For the four of us, a visit to Australia would not be complete without a journey to the red center of Australia. We just had to see Uluru, also known as Ayers Rock, plunked down in the center of the desert.
Getting to the Red Center
Visiting Uluru is not as time friendly or as budget friendly as one would think, since it is located almost dead center of Australia. Sure you can drive here, taking a minimum of two full days from any major Australian city, but most people fly, as we did.
Once here, hotels can charge a fortune, as the Ayers Rock Resort is the only deal in town. Their monopoly on hotel rooms allows them to charge guests a ton, and it was here that we would have our most expensive accommodations yet, paying $200 for a budget hotel room. Needless to say, flying in and out of Yulara (the tiny town located next to Uluru) and paying exorbitant prices for a hotel room does not make visiting Uluru a budget destination. Still, we had to do it.
The majority of Australia is desert, aka the infamous “outback.” The majority of Australians live along the coastlines, where the land is fertile and temperatures do not skyrocket above 100 degrees Fahrenheit on a daily basis. Journey to the red center of Australia, the heart of the country, and the climate is very different. It is hot, arid, flat, and mostly devoid of people. Red kangaroos, dingoes, snakes, and lizards roam here, accustomed to high temperatures and low rainfall. Lucky for us, we arrived at the beginning of winter, giving us cool temperatures and clear skies. Or at least, that was how it was supposed to go.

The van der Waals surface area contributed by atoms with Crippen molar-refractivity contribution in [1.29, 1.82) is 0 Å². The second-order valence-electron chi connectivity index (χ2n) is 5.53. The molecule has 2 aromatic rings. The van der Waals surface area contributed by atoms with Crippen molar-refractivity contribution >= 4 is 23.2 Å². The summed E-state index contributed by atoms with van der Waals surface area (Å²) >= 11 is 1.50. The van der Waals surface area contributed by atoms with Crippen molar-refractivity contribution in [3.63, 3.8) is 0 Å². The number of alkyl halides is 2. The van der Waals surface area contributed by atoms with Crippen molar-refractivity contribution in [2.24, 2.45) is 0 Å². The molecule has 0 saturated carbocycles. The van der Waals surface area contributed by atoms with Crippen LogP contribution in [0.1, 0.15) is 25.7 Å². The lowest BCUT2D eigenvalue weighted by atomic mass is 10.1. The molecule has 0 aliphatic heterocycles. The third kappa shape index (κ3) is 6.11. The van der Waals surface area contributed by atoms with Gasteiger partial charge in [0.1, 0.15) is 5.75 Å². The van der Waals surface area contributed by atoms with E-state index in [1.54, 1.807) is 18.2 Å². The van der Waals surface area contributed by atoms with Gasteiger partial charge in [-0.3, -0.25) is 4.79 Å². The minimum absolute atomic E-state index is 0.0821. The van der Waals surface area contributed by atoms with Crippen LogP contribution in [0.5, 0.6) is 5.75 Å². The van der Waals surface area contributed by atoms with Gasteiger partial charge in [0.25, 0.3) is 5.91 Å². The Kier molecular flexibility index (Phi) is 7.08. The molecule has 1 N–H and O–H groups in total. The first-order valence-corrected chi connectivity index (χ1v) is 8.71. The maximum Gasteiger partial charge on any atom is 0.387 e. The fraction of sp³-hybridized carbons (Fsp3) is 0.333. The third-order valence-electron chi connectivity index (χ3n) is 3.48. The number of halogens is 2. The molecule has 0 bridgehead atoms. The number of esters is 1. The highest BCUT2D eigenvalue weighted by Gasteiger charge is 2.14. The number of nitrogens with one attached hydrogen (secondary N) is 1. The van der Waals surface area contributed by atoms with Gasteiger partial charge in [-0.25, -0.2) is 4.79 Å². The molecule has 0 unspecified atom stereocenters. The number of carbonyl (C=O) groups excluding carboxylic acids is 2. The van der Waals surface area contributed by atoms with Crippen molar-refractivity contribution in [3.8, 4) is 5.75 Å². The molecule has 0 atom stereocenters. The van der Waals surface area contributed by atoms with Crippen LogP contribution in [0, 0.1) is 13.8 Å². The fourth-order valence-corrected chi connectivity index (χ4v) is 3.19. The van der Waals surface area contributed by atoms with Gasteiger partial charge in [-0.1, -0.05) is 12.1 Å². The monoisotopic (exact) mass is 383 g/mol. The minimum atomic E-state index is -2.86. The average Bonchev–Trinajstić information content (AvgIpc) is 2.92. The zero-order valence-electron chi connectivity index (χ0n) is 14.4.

Arriving in Yulara
We arrived on a brilliantly sunny day, flying in from Melbourne, three hours away by airplane. Even though we felt like we were peeking at the gifts under the Christmas tree, we could not keep ourselves from looking at Uluru from the airplane. There it was, just as we imagined it, a giant red rock plunked down in the Australian outback.
Driving to King’s Canyon
We had three entire days devoted to Uluru and nearby Kings Canyon. Kings Canyon, three hours away from Uluru by car, was first on our list, so we jumped into our rental car, driving away from the main attraction in the outback. From the roadside, I took one photo of Uluru and little did we know that this would be the only time we would see the giant red rock in the bright sunlight.